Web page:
Sometimes I think he loses his path along the way, as when he veers afield from his focus on networks to apply his ideas to an abstract "biopolitics" or to propose an aesthetic interpretation of Marx. None of these efforts is misguided or irrelevant, and academics with heads in the clouds will probably love these parts. Personally, however, I find Protocol most useful not when it connects one theory to another, but when it connects a theory to a specific technical specification. When Galloway pulls A Thousand Plateaus of the shelf to reveal the politics underlying the Internet's fundamental TCP/IP protocols, he's not just showing off his booklearning--he's upgrading Deleuze and Guattari's theory for use in the field, so we can apply their radical philosophy to the email and chat applications we design and deploy.

If you're a teacher trying to explain the relevance of dead European philosophers to students who'd rather be learning the latest PhotoShop filter or IM client, Protocol is a great translator between these realms. In my classes, I make them read an excerpt on a specific topic--network diagrams, for instance--but I also ask them to analyze the handy tables and photographs Galloway uses to condense and illustrate his points.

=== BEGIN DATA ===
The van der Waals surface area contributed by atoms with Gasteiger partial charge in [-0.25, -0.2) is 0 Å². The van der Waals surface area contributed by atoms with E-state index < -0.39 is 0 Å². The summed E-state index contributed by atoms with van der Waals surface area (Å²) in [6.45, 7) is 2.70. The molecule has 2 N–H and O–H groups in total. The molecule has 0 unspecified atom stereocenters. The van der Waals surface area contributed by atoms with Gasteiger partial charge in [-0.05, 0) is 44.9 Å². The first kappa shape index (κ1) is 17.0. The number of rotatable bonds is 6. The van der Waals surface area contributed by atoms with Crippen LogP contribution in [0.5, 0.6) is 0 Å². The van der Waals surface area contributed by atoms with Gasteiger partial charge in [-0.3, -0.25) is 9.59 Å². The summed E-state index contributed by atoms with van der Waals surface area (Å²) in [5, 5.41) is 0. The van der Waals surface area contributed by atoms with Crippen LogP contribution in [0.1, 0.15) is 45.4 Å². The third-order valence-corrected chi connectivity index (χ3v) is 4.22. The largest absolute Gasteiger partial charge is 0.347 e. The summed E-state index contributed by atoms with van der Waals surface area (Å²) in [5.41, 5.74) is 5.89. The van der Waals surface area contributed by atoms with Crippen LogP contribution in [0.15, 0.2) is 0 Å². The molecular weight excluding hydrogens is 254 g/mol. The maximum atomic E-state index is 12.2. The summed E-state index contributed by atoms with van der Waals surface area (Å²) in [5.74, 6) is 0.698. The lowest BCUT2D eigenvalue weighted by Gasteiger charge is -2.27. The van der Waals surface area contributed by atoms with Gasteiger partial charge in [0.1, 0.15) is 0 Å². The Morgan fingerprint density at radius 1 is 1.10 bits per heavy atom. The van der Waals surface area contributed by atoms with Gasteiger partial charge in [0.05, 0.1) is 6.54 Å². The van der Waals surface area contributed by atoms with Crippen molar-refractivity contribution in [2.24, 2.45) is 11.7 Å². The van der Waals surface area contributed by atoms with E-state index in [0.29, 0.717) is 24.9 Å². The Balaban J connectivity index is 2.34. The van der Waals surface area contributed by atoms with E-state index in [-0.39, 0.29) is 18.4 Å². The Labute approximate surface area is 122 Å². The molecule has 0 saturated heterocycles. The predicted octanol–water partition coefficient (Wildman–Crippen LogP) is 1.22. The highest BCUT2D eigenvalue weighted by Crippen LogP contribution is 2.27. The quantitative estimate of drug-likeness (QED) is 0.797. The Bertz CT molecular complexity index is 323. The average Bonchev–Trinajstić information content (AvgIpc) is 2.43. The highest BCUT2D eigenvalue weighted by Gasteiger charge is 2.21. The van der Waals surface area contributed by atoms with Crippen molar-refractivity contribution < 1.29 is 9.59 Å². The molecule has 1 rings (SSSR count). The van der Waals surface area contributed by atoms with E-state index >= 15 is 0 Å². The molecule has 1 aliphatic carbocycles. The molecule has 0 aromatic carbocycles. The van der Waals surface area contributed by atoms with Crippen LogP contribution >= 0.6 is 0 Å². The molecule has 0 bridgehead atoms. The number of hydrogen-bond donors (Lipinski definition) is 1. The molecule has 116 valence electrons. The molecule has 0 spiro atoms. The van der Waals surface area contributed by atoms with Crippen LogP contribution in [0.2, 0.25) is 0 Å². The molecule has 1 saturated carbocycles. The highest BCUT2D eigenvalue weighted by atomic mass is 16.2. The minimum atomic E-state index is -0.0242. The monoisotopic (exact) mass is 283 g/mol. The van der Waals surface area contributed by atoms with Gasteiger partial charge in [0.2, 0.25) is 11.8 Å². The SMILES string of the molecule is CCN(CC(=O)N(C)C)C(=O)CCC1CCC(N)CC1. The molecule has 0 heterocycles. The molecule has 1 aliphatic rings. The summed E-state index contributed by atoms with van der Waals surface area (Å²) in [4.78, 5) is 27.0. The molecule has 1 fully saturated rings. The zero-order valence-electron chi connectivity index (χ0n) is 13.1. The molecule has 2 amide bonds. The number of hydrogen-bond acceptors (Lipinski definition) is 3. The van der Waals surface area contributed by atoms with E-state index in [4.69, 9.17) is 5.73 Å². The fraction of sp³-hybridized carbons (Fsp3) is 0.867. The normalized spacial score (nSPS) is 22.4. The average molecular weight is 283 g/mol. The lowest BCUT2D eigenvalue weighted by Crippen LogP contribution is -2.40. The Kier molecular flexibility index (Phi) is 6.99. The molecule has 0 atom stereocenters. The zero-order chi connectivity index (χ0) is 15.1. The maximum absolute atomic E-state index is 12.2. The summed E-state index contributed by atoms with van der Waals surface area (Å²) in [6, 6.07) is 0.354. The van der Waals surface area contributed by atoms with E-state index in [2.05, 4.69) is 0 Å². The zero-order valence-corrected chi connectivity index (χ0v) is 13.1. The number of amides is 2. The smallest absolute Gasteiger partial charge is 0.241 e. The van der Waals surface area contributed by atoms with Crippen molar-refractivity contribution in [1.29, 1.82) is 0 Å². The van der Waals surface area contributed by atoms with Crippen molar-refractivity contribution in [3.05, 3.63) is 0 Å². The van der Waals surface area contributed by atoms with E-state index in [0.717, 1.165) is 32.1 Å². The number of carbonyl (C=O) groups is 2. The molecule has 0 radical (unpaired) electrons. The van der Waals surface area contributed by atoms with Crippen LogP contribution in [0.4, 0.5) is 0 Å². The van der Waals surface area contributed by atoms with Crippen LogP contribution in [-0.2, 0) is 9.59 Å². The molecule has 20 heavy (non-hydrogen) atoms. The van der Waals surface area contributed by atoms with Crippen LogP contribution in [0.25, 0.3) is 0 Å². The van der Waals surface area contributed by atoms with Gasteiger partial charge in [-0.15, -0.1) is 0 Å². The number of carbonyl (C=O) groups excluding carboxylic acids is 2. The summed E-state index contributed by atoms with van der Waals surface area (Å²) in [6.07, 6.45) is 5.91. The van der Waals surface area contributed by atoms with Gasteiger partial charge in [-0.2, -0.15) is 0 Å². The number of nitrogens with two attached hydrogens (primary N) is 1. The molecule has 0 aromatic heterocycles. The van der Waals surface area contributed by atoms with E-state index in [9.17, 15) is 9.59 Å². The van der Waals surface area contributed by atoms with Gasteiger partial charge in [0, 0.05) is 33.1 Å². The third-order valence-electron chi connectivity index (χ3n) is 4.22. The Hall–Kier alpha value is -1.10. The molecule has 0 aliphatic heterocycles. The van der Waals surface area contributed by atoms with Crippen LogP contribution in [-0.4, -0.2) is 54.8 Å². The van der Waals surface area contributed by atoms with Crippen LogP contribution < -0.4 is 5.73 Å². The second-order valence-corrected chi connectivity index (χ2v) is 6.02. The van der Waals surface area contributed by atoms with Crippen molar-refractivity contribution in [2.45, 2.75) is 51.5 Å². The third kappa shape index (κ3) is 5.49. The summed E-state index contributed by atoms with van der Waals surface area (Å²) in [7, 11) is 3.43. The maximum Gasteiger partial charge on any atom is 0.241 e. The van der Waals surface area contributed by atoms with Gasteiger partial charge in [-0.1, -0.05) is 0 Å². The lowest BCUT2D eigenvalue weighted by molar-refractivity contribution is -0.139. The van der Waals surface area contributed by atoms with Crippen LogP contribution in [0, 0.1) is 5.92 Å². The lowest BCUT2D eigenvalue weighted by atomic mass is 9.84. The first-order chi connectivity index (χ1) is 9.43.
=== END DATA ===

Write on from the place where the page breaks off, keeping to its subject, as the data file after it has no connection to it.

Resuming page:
(Disclaimer: I know the author from our mutual work in the field of Internet art. That said, I know a lot of the authors of recent books on new media--it's the nature of the field.)
22 of 25 people found the following review helpful
3.0 out of 5 stars DNS Error or Server Not Found April 24 2008
By The Dilettante - Published on Amazon.com
Format:Paperback|Verified Purchase
Alexander Galloway seems to have something profound to say about networks but not the confidence to say it clearly. Galloway sets out to prove that "protocol" is to distributed postmodern networks (i.e. the Internet) what Foucault's "panopticon" was to modernist social hierarchies. Since Foucault is, for me, the best example of why postmodern 'theory' is still worth taking seriously, I got pretty excited about this book.